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format & content of life estate appraisal

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Freshman Member
Feb 28, 2002
In doing an appraisal of the value of a life estate, I plan to do a summary report format which client requested. Do the USPAP requirements for items such as identity of real estate and highest & best use apply to the underlying real property? Is the definition of value the same as the usual definition of market value used in residential appraisal reports such as URAR? I reckon that only the income approach applies - should I make it a limited appraisal for that reason, or can I call it complete since I consider the Cost & Sales Comparison approached not applicable to this type of appraisal?
I am appraisaing the value of a life estate granted to an individual to occupy the property. I appraised the market value of fee simple interests in an earlier report a couple of weeks ago. Now the attorney has asked for an appraisal of the value of the life estate. I understand the way to do the appraisal, and have arrived at a current market rent for the property (a residential house). If anyone has a suggested format for a report I'd appreciate the help. Also any advice in selecting a discount rate for the calculation would be helpful as well as a recognized source for life expectancy tables for a 60 year old male. I have found one at U. S. Dept of Health & Human Services web site and it lists ages as 59 to 60 as 20.0 years or 60 to 61 at 19.2 years. For 60, do I interpolate to 19.6 or use one or the other? Thanks, I realize this is a long post with lots of questions.


Senior Member
Jan 15, 2002
Professional Status
Retired Appraiser

I flang a similar question out for consideration some time ago, and never got the first remark in response. On my very own, I handled it in this fashion ..

Was a 2-flat, 2-family w/74 year old survivor/boyfriend in life estate on upper floor.

Developed market data grid, without consideration of life estate and then developed market rent. Found life expectancy in IRS tables from irs.gov site. Used 10.0% cap rate based on other discussions that I'd seen mentioned on this site and capitalized forgone rental income for the life expectancy (came out to $21,000.00.) Entered that in the market data grid as the reduction in current market value attributable to the life estate encumbrance ..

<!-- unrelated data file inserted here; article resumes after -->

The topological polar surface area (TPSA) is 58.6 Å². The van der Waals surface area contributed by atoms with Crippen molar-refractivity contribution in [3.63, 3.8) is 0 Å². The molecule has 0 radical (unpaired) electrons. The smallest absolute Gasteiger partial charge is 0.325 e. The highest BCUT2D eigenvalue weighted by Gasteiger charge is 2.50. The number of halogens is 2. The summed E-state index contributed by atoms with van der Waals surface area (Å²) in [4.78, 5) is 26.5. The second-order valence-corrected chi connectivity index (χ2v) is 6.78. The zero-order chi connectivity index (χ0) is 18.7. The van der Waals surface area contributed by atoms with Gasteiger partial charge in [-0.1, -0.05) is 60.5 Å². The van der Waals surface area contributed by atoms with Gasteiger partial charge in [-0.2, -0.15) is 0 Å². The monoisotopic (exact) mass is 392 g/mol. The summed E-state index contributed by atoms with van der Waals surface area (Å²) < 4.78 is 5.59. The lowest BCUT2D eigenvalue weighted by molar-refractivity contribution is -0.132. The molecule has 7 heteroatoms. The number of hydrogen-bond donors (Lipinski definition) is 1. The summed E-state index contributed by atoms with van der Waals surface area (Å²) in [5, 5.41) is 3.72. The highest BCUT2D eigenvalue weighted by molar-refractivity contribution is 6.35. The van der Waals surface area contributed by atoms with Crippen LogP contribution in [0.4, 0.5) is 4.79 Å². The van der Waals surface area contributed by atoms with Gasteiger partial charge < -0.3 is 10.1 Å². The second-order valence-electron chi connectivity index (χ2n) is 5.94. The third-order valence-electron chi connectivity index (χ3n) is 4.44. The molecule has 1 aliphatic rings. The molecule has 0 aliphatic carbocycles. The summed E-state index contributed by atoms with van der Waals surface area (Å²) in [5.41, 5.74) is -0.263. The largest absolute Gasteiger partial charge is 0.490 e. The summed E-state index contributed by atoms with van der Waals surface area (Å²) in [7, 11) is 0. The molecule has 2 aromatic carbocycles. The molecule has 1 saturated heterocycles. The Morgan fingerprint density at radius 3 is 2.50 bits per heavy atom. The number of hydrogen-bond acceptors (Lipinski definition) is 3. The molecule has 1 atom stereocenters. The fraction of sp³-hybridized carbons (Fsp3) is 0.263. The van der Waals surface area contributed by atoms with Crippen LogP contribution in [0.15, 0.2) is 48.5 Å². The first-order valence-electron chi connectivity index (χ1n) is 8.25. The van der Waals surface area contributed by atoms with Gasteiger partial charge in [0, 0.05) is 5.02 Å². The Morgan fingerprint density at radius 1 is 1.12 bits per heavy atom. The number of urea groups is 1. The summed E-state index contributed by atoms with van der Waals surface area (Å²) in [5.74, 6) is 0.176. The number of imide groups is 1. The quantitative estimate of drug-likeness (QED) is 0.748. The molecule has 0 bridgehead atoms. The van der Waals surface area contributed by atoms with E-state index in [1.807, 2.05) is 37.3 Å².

Put the table of capitalization in the addendum, and referenced it in the second page of the URAR. Now the market data grid, cost grid (which includes functional adjustment for the life estate encumbrance) and income calculation all reconciled with the reported value.

Using IRS table keeps you square with IRS for estate purposes. In my case the two sisters were arguing over the value for 'buy-out' purposes.

Any and all comments on my methodology are welcomed ..

Eminent Domain

Junior Member
Jan 19, 2002
Professional Status
Certified General Appraiser
North Carolina
One method to use is by using tables published by the IRS. The IRS publishes several "Actuarial Values" books. I think what you are looking for is "Book Aleph" - Publication 1457 (7-1999). This is updated every ten years. Table S gives the "Single Life Factors Based on Life Table 90CM" and lists these for rates of 2.2% to 22%. Determining which rate is appropriate one should consult the Internal Revenue Bulletin published monthly (or weekly?) and check Table 5 this will give you the federal rate for determining the present value of an annuity, an interest for life or a term of years, or a remainder or reversionary interest as of the that publication date. The S Table provides the Life Estate precentage applicable as well as the Remainder percentage applicable at each incremental rate.

Hope this helps,

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